History of Vladikavkaz
The history of Vladikavkaz, Russia began nearly 250 years ago when a fortress was built on site to guard the road linking Georgia with the Russian Empire. Despite many attacks the outpost flourished over the years, and today it is a regional capital in the Caucasus with a diverse population.
Vladikavkaz in the Russian Empire
In 1783, Georgia and the Russian Empire signed the Treaty of Georgievsk, according to which Georgia passed under the patronage of its northern neighbor. A year later, Vladikavkaz Fortress was founded and construction of the Georgian Military Road began. The fort provided vital protection to the Russian Empire for years, for it was the fourth and final mountain citadel which guarded the entrance to Darial Gorge, a natural barrier between Russia and Georgia.
The name of the fortress, “Vladeyu Kavkazom” (Vladikavkaz) literally means “I own the Caucasus” and was chosen by Catherine the Great after the Russian Empire had successfully extended its power into the region. Around the same time, the Empress ordered the construction of an Orthodox church inside the fort, yet made it clear to her troops they were not to force indigenous residents to convert to Christianity or persecute them if they chose not to attend church.
The first combat battalion was stationed in the fort in 1804, and in the coming two decades three semi-bastions and two complete five-sided bastions were added to the citadel. Gradually, both the fortress and its suburbs began to teem with life as burghers, merchants and wealthy military pensioners invested in its development and erected summer houses here. The population of Vladikavkaz and its surrounding lands continued to increase, and in 1860 Vladikavkaz officially received the status of city.
During the first half of the 19th century, military skirmishes with local mountain tribes led to the fort being partially destroyed and rebuilt several times. Finally, in 1858 the fortress and its adjacent territories were further reinforced with the construction of a massive stone wall.
Another significant event occurred in 1875, when railway transport was launched between Rostov-on-Don and Moscow. Vladikavkaz, as a result, experienced increased economic activity as new investments came pouring into the southern regions of the Russian Empire. As diverse nationalities began relocating to Vladikavkaz, new houses of worship and mansions built in a myriad of styles came to reflect the mesh of cultures now represented in the city. The varying ethnicities generally lived amicably, which led to mutual enrichment and a peaceful environ.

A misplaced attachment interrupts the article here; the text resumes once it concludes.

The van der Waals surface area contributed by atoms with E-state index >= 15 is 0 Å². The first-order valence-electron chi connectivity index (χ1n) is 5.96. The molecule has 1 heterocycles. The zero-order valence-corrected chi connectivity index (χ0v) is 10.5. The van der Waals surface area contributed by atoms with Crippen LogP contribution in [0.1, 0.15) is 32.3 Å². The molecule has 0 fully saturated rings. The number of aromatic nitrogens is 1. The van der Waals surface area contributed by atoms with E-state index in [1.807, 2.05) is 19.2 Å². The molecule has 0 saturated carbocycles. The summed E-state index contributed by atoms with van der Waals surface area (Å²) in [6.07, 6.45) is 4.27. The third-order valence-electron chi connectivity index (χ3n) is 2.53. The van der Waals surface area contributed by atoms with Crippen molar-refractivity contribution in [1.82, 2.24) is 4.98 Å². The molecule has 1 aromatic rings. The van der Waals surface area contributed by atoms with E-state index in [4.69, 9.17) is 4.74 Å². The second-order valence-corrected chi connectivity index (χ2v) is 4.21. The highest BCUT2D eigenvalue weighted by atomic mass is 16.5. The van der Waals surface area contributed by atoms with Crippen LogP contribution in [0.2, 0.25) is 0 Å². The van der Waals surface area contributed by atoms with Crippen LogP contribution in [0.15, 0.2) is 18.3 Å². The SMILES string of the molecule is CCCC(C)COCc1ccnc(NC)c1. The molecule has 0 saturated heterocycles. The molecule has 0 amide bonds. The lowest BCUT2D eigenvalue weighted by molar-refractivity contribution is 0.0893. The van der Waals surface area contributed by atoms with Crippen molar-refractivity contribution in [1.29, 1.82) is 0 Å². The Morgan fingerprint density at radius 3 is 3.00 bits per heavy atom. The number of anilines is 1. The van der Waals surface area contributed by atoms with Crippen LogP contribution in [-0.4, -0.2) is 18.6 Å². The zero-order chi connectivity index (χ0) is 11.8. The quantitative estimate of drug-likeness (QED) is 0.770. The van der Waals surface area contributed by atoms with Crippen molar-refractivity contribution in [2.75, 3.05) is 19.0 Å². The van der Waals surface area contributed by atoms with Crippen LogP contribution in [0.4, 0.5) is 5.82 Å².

The turn of the 20th century was marked by mass construction of Art Noveau buildings, both in the city center and the surrounding areas. Evidence of this building frenzy is reflected today in the more than 250 buildings in Vladikavkaz which are protected by the state as valued architectural monuments. Vladikavkaz continued to develop, and by 1904 a tram service had been established in the city.
Vladikavkaz in the Soviet Era
Before the Soviets came to power, Vladikavkaz was the capital of Terek Region. From 1921 to 1924, it served as the center of the Mountain ASSR. After this administrative unit was abolished, Vladikavkaz was appointed capital of both the Ingush and North Ossetian Autonomous Regions. Since 1934, the city has been the administrative center of the North Ossetian Region only.
In the early years of Soviet rule, life in Vladikavkaz continued much as before. Yet during World War II the German army made several attempts to capture the city, including a pivotal attack in 1942 when the enemy was stopped on the very outskirts of the city. Due to these events, Vladikavkaz was awarded the honorary title of City of Military Glory.
In Soviet times, Vladikavkaz’s name was changed several times. Before and after World War II the city was called Ordzhonikidze, and from 1944 to 1954 it was named Dzaujikau (a local Ossetian name). In 1990 it reverted back to its original name, which it has retained to this day.
Today Vladikavkaz serves as the capital of Russia’s North Ossetia-Alania Republic. It still stretches along both banks of the Terek River, which serves as the central axis of the city. In recent years, efforts have been made to modernize the neighborhoods along its embankment, while the construction of many comfortable hotels has helped to attract visitors.
Over the past 30 years, the ethnic composition of Vladikavkaz, Russia has barely changed, and today the city is populated with a mix of Ossetians, Russians, Ingush, Armenians, Georgians, Azerbaijanis and other nationalities. Although the original Vladikavkaz Fortress has not survived, its outline can be traced in architectural objects in the city center which serve as a reminder of the city’s proud and colorful past.